Considering the unease of the media following the Leveson Inquiry, this has been viewed by some as a further attempt to restrict the freedom of the press. In the present case, particular concern surrounds the ability of the court, or the Government to select which journalists can, and which cannot have access to the trial. Can journalists act as representatives of the people, when they are prevented from reporting what they see, and should those restrictions be lifted, only a carefully chosen few provided with the information in the first place? The problem with such an approach is that secrecy leads to a lack of trust, and a lack of trust can lead to accusations of conspiracy. It hardly needs stating that the press are unhappy with such an arrangement.
There is however, the legitimate consideration of national security, a balance must be struck. If the press and the public believed that an open trial would genuinely endanger the safety of the citizens of this country, or any other, then I believe that there would be little objection to the trial being held in camera.
However, the public do not sufficiently trust that those in power hold the people’s interests entirely above their own. This may be wise, it is natural to be suspicious of those who hold the power to do us harm, particularly when those people enjoy the accepted legitimacy held by the State. It is because of this that they must be held accountable for their actions. They are held accountable by the people who are informed by journalists, who should have access to a transparent justice system. However, those in power also have a duty to protect the people, and hence a dilemma arises, the solution to which must be a balanced compromise based on the weight of each threat. It is the duty of the courts to check the power of the Executive.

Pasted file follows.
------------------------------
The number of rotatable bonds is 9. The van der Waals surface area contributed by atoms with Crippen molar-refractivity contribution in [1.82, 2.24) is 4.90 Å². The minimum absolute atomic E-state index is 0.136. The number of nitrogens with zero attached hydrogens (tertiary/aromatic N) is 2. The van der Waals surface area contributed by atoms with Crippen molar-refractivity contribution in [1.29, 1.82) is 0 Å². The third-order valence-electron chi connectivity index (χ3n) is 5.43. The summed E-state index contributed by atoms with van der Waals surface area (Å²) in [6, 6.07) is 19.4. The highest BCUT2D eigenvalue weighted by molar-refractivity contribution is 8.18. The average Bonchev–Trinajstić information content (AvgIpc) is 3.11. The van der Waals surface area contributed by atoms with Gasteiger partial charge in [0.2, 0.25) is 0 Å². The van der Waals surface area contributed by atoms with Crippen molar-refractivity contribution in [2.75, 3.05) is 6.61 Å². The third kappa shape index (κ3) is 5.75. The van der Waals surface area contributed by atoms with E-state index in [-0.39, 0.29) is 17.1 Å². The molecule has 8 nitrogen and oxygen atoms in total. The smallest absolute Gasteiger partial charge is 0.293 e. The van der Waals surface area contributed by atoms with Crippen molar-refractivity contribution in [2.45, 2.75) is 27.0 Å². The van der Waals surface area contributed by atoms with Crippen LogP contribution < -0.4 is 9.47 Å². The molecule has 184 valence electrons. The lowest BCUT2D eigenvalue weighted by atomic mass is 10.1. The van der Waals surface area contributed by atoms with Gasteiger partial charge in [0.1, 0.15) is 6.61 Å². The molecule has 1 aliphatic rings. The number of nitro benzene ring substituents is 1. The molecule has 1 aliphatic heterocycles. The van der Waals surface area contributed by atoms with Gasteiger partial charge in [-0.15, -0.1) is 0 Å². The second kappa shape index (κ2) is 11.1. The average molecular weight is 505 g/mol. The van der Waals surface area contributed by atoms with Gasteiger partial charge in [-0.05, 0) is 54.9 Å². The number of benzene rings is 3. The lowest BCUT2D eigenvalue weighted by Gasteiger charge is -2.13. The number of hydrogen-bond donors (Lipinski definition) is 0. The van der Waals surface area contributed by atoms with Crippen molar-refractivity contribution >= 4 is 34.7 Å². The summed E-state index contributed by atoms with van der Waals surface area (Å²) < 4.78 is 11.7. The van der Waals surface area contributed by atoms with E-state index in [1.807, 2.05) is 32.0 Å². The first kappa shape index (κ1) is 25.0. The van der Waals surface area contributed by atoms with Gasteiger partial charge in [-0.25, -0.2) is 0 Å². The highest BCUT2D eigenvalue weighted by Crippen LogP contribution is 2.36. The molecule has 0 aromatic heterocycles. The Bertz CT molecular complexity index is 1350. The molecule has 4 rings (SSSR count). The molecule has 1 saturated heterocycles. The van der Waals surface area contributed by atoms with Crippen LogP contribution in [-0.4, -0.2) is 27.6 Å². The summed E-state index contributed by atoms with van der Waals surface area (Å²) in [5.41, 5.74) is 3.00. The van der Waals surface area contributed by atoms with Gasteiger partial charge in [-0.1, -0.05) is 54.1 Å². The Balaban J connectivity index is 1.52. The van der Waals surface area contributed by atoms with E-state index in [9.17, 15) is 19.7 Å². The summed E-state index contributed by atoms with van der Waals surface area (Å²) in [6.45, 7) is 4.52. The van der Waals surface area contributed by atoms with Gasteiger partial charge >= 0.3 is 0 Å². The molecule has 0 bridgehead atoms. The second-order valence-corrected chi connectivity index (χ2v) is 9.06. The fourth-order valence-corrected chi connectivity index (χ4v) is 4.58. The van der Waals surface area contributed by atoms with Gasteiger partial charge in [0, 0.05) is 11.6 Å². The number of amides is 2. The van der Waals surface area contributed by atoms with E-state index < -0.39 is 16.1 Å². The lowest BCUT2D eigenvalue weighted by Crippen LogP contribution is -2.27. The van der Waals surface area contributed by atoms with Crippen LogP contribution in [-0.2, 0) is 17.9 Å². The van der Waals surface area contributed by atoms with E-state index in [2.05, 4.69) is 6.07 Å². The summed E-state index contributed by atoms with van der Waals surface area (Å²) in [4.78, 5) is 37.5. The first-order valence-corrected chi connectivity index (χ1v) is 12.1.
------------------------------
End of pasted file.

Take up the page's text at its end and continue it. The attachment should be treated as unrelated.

The Court of Appeal summarised their decision:
“This case is exceptional. We are persuaded on the evidence before us that there is a significant risk – at the very least, a serious possibility – that the administration of justice would be frustrated were the trial to be conducted in open court; for what appears to be good reason on the material we have seen, the Crown might be deterred from continuing with the prosecution. We are also of the clear view that in this case it is unreal to contemplate a split trial – with the core of the trial being split into open and in camera hearings. In our judgment, as a matter of necessity, the core of the trial must be heard in camera.”
The Court of Appeal reached an acceptable compromise, which maintains the secrecy of information which could harm national security, whilst also restating their commitment, in principle more than practice in this case, to open justice. The Court has set a precedent whereby even in the most exceptional cases, a trial cannot be held entirely in secret, but also one which may be used as a basis for arguments in favour of secret trials in the future. The Court of Appeal described this case as “exceptional” and in camera trials should remain exactly this.